Teachers’ hearing expected to wrap up
Published 5:00 am Wednesday, August 11, 2004
MONTICELLO – A hearing for two teachers accused of state testingirregularities is expected to conclude Thursday at the centraloffice, Lawrence County School District officials said.
Because the hearing is considered a personnel matter, it hasbeen closed to the public.
The hearing began last month, but there have been only a fewdays of testimony because of scheduling conflicts among the lawyersafter the hearing lasted longer than the two days allotted.
“We expect to finish this up Thursday,” said Sharon Dungan,federal programs and testing coordinator for the district. “Allthat’s really left are the final arguments.”
Two Rod Paige Middle School teachers are accused of helpingtheir students take the Mississippi Curriculum Test during statetesting in May.
They were not rehired for the 2004-2005 school year, but shouldthey prevail in the hearing the district must rehire them, saidSuperintendent Russell Caudill.
Caudill said he cannot comment on the proceedings or the natureof the alleged irregularities until the hearing is completed.
According to one school official, who preferred to remainanonymous, the teachers are accused of presenting the students withpractice problems to work the day before the tests wereadministered and the students were allowed to take them home tocontinue practicing. Those problems were later determined to be thesame ones presented on the MCT.
James McCafferty, a Jackson attorney representing the teachers,said when the hearing began that he would not discuss the matterbecause it was considered a personnel matter and the proceedingswere, therefore, confidential.
Testimony in the case has been heard from education and districtofficials, students and the accused.
Approximately 12 students, a teacher at RPMS and a Department ofEducation official, Christopher Kaase of the student assessmentdivision, testified June 30 about their knowledge of the incidentor state testing procedures.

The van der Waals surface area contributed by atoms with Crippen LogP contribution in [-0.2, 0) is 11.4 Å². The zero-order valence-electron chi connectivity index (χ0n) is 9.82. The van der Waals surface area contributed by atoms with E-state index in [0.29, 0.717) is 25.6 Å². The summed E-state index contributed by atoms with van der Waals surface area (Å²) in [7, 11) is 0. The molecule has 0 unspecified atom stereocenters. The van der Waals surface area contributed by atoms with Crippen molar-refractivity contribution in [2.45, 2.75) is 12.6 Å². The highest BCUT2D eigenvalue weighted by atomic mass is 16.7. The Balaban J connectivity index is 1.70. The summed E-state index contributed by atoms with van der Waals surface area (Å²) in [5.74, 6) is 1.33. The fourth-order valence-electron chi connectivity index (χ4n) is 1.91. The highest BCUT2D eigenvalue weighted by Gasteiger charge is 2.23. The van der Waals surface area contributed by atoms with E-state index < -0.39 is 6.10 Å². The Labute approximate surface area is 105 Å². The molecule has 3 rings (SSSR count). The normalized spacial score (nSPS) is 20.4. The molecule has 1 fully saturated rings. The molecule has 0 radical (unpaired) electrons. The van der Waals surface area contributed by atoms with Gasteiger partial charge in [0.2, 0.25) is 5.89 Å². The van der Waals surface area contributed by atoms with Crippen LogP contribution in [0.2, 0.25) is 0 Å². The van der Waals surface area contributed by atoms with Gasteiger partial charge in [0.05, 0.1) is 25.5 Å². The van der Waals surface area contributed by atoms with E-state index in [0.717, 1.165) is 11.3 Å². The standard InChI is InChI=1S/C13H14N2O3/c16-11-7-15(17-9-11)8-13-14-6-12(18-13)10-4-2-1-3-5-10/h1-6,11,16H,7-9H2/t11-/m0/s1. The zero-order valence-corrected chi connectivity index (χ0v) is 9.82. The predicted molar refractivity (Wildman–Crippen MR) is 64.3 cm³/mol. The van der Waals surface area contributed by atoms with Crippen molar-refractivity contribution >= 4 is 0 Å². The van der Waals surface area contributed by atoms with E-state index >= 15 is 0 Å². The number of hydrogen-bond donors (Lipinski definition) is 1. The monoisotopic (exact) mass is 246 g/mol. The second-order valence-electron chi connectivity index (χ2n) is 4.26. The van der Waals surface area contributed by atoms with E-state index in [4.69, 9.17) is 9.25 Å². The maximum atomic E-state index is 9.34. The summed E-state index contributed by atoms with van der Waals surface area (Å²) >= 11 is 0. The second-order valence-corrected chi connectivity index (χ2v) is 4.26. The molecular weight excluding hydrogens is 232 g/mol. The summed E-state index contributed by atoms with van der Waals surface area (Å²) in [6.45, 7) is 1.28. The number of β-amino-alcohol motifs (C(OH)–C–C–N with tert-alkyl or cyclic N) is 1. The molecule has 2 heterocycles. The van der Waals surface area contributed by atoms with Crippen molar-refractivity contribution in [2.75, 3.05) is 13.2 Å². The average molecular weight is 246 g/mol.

The next day a hearing officer heard testimony from Dungan; TonyDavis, who was principal at RPMS when the alleged incident occurredand now serves as the director of alternative programs; and TammyFairburn, assistant principal of RPMS at the time who now serves asprincipal of the school.
Caudill and the accused teachers testified July 28.
Once the hearing is concluded, Caudill said, the transcripts ofthe proceedings and the hearing officer’s recommendations will beevaluated by the Lawrence County board of trustees, who will makethe final decision based on that information.
Although the school board meets Tuesday, no decision is expectedat that meeting, Dungan said.
“It will take some time to prepare the transcripts and for theboard to review them,” she said.
The MCT is directly connected with the accreditation level of aschool through the State Accountability Model for the federal NoChild Left Behind Act. The tests are administered to all studentsin grades 2 through 8 in reading, language and math, Dungansaid.
There is no direct benefit to teachers for their students topass the test because Mississippi does not have a merit-pay system.However, administrators do get the results of the test, and thescores can be part of the evaluation of a teacher’sperformance.